Functional disorders of the TMJs are probably the most common findings observed in examining a patient for masticatory dysfunction. These findings are due to the high prevalence of signs and not necessarily symptoms. Many of the signs, such as joint sounds, are not painful; therefore the patient may not seek treatment. When present, however, functional disorders generally fall into three broad categories: derangements of the condyle-disc complex, structural incompatibility of the articular surfaces, and inflammatory joint disorders. The first two categories have been collectively referred to as disc-interference disorders. The term disc-interference disorder was first introduced by Welden Bell117 to describe a category of functional disorders that arise from problems with the condyle-disc complex. Some of these problems are due to a derangement or alteration of the attachment of the disc to the condyle; others stem from an incompatibility between the articular surfaces of the condyle, disc, and fossa; still others are due to the fact that relatively normal structures have been extended beyond their normal range of movement. Although these broad categories have similar clinical presentations, they are treated quite differently. It is therefore important that they be clinically differentiated.
Inflammatory disorders arise from any localized response of the tissues associated with TMJ structures. These disorders are often the result of chronic or progressive disc derangement disorders. The two major symptoms of functional TMJ problems are pain and dysfunction.
Pain in any joint structure (including the TMJs) is called arthralgia. It would seem logical that such pain should originate from the articular surfaces when the joint is loaded by the muscles. This is impossible, however, in a healthy joint, since there is no innervation of the articular surfaces. Arthralgia can therefore originate only from nociceptors located in the soft tissues surrounding the joint.
Three periarticular tissues contain such nociceptors: the discal ligaments, capsular ligaments, and retrodiscal tissues. When these ligaments are elongated or the retrodiscal tissues compressed, the nociceptors send out signals and pain is perceived. The individual cannot differentiate between the three structures, so any nociceptors that are stimulated in any of these structures radiate signals perceived as joint pain. Stimulation of the nociceptors creates inhibitory action in the muscles that move the mandible. Therefore when pain is suddenly and unexpectedly felt, mandibular movement immediately ceases (nociceptive reflex). When chronic pain is felt, movement becomes limited and very deliberate (protective co-contraction).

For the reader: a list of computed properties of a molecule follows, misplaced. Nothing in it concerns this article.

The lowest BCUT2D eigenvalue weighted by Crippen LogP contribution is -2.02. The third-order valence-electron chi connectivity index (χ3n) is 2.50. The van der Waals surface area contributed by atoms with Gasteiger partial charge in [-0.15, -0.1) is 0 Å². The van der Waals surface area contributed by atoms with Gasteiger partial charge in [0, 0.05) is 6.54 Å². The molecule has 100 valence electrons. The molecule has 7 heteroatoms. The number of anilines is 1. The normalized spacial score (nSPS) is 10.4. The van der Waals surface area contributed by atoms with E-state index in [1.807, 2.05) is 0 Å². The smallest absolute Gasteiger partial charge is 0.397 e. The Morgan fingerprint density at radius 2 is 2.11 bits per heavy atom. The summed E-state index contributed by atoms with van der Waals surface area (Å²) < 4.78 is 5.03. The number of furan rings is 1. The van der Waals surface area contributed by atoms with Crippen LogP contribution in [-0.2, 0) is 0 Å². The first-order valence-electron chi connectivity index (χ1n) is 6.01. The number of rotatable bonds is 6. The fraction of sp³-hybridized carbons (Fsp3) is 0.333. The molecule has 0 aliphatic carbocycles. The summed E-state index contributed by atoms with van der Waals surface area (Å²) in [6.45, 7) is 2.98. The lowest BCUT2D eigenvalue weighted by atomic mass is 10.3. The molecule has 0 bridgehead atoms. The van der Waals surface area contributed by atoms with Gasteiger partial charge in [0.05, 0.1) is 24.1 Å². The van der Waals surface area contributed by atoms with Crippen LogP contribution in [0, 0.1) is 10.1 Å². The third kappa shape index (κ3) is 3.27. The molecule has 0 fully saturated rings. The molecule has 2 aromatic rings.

Arthralgia from normal healthy structures of the joint is a sharp, sudden, intense pain closely associated with joint movement. When the joint is rested, the pain resolves quickly. If the joint structures break down, inflammation can produce a constant pain that is accentuated by joint movement. As discussed below, a breakdown of joint tissues results in a loss of normal articular surfaces, creating pain that can actually originate in the subarticular bone.
Dysfunction is common with functional disorders of the TMJ. Usually it presents as a disruption of the normal condyle-disc movement, with the production of joint sounds.118–120 The joint sounds may be single events of short duration known as clicks. If such a click is loud, it may be referred to as a pop. Crepitation is a multiple, rough, gravel-like sound described as grating and complicated. Dysfunction of the TMJ may also present as catching sensations when the patient opens his or her mouth. Sometimes the jaw can actually lock. Dysfunction of the TMJ is always directly related to jaw movement.
The Continuum of Functional Disorders of the Temporomandibular Joint